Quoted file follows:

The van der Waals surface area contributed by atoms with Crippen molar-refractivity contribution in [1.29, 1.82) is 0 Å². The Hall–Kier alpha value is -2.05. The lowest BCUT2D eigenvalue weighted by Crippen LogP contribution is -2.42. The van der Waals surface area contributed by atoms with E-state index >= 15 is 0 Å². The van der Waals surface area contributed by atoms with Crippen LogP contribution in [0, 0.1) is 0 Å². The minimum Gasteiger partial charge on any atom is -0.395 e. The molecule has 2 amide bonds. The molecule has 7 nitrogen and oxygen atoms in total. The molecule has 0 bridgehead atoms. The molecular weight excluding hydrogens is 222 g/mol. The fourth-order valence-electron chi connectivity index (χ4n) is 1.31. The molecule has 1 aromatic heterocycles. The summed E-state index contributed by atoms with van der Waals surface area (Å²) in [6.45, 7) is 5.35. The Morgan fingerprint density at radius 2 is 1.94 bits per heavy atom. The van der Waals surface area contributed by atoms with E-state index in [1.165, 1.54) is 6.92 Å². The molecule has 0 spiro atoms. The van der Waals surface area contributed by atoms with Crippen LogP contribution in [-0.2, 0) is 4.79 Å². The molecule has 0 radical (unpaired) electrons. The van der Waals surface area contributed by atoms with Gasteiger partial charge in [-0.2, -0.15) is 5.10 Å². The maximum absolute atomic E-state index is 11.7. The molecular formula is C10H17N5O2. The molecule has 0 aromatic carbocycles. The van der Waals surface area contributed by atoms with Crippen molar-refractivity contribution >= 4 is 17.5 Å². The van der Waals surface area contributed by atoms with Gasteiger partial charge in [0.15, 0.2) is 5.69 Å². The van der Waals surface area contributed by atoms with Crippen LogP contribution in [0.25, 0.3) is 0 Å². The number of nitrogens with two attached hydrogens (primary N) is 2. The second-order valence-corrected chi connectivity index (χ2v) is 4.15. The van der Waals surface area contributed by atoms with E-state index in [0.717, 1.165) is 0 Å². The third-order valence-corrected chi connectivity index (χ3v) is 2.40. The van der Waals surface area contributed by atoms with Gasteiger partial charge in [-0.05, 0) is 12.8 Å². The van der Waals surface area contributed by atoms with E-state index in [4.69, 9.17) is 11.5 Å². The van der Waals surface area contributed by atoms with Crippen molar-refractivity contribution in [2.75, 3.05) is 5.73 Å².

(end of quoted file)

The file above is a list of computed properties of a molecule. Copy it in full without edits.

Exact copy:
The van der Waals surface area contributed by atoms with Crippen molar-refractivity contribution in [1.29, 1.82) is 0 Å². The Hall–Kier alpha value is -2.05. The lowest BCUT2D eigenvalue weighted by Crippen LogP contribution is -2.42. The van der Waals surface area contributed by atoms with E-state index >= 15 is 0 Å². The van der Waals surface area contributed by atoms with Crippen LogP contribution in [0, 0.1) is 0 Å². The minimum Gasteiger partial charge on any atom is -0.395 e. The molecule has 2 amide bonds. The molecule has 7 nitrogen and oxygen atoms in total. The molecule has 0 bridgehead atoms. The molecular weight excluding hydrogens is 222 g/mol. The fourth-order valence-electron chi connectivity index (χ4n) is 1.31. The molecule has 1 aromatic heterocycles. The summed E-state index contributed by atoms with van der Waals surface area (Å²) in [6.45, 7) is 5.35. The Morgan fingerprint density at radius 2 is 1.94 bits per heavy atom. The van der Waals surface area contributed by atoms with E-state index in [1.165, 1.54) is 6.92 Å². The molecule has 0 spiro atoms. The van der Waals surface area contributed by atoms with Crippen LogP contribution in [-0.2, 0) is 4.79 Å². The molecule has 0 radical (unpaired) electrons. The van der Waals surface area contributed by atoms with Gasteiger partial charge in [-0.2, -0.15) is 5.10 Å². The maximum absolute atomic E-state index is 11.7. The molecular formula is C10H17N5O2. The molecule has 0 aromatic carbocycles. The van der Waals surface area contributed by atoms with Crippen molar-refractivity contribution >= 4 is 17.5 Å². The van der Waals surface area contributed by atoms with Gasteiger partial charge in [0.15, 0.2) is 5.69 Å². The van der Waals surface area contributed by atoms with Crippen LogP contribution in [0.25, 0.3) is 0 Å². The number of nitrogens with two attached hydrogens (primary N) is 2. The second-order valence-corrected chi connectivity index (χ2v) is 4.15. The van der Waals surface area contributed by atoms with E-state index in [0.717, 1.165) is 0 Å². The third-order valence-corrected chi connectivity index (χ3v) is 2.40. The van der Waals surface area contributed by atoms with Gasteiger partial charge in [-0.05, 0) is 12.8 Å². The van der Waals surface area contributed by atoms with E-state index in [4.69, 9.17) is 11.5 Å². The van der Waals surface area contributed by atoms with Crippen molar-refractivity contribution in [2.75, 3.05) is 5.73 Å².